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LAGOS: Nigeria's state-run broadcast watchdog on Friday ordered TV and radio to stop airing details of terrorist attacks in a measure media groups feared would be used to muzzle the press.

The decision came a few weeks after the government banned the use of Twitter following the social media platform's removal of an alleged offensive message by President Muhammadu Buhari.

Security forces are battling a surge in mass kidnappings by criminal gangs in central and northwestern states and separatist tension in parts of the country.

The National Broadcasting Commission (NBC) in a statement ordered television and radio stations operating in the country to desist from revealing "details" of the activities of bandits, terrorists and kidnappers in their reports.

"Headlines of most newspapers on a daily basis are replete with security topics," the NBC said in a statement.

"While bringing information on security to the doorsteps of Nigerians is a necessity, there is a need for caution as too many details may have an adverse implication on the efforts of our security officials who are duty-bound to deal with the insurgency," it said.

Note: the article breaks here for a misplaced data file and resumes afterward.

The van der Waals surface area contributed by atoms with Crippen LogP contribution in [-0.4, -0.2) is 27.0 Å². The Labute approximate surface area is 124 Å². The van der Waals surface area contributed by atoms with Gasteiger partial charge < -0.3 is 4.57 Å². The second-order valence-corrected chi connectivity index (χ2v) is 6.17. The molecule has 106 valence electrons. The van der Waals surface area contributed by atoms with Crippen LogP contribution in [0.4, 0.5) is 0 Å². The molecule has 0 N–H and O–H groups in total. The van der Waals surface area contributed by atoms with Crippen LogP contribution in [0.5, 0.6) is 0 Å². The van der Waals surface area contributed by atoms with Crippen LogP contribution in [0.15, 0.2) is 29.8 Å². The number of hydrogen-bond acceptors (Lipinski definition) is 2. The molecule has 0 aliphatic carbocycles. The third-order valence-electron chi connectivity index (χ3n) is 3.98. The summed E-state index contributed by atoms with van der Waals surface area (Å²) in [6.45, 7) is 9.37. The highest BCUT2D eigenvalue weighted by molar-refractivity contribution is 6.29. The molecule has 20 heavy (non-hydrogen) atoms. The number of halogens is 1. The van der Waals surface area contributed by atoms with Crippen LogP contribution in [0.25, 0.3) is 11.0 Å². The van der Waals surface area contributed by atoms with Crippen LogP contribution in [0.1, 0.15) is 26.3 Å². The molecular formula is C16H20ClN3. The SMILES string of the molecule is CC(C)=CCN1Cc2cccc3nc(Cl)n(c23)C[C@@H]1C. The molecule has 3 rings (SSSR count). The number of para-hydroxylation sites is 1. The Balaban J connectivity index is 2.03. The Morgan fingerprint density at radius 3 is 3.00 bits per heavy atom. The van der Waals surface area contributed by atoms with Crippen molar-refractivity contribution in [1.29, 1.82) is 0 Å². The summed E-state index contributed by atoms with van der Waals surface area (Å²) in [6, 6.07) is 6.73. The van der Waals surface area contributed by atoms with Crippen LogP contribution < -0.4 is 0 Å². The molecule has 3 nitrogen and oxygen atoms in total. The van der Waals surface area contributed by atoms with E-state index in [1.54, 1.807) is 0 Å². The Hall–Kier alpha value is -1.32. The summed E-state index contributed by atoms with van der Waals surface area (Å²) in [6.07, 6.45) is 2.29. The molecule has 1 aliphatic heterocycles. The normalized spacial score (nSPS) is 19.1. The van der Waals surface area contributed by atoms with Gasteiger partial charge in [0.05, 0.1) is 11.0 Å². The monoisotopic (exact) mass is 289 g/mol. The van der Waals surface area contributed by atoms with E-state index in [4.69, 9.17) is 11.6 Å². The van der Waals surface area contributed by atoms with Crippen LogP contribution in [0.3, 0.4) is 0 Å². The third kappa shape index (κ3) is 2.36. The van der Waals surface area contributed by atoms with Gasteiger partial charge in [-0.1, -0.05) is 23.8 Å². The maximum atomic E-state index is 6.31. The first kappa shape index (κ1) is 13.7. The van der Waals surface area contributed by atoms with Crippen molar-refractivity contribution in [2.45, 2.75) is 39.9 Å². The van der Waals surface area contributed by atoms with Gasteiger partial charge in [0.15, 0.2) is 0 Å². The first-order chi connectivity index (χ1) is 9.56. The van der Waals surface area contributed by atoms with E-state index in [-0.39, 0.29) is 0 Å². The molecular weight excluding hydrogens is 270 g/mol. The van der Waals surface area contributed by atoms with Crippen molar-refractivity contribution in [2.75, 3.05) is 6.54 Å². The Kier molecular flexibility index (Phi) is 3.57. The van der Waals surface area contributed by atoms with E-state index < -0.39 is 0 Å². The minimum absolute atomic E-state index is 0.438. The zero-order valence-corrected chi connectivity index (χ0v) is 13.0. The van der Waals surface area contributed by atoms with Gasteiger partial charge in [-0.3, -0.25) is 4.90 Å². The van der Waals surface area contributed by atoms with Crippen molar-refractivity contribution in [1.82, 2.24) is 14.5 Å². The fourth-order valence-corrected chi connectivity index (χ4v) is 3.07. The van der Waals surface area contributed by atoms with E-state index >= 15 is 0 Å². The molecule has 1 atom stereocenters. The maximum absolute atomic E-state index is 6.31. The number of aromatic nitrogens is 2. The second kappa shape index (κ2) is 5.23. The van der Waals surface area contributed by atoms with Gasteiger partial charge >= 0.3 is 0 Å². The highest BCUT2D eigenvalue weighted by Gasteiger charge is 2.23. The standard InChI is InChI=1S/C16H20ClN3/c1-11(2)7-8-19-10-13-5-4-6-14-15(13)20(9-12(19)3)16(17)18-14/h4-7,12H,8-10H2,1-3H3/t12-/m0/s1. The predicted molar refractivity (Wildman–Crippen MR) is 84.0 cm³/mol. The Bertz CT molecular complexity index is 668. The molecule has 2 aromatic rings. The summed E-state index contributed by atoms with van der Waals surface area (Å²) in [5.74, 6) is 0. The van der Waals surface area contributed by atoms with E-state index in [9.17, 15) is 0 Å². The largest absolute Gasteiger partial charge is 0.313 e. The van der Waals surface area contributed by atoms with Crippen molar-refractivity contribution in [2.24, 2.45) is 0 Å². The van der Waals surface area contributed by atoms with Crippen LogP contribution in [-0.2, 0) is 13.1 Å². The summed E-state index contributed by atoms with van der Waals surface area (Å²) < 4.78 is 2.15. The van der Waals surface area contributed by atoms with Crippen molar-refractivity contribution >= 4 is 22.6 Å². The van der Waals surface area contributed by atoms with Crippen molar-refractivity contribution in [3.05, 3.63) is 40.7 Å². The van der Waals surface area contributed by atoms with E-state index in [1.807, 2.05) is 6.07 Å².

The commission said such reports were capable of "glamourising the nefarious activities of insurgents, terrorists, kidnappers, bandits etc".

Media bodies condemned the decision, saying it was aimed at gagging the press and freedom of expression.

"The directive from the NBC is against the freedom of expression and the rules guiding the journalism profession," chairman of Nigeria Union of Journalists (NUJ) in Lagos, Adeleye Ajayi, told AFP.

He said rather than muzzle the media, the government should organise seminars and workshops to educate journalists on reporting of security matters.

"We are cognisant of being patriotic in our reportage and therefore should not be misinterpreted as glamourising the dastard activities of insurgents, terrorists, kidnappers, bandits and the rest of them," he added.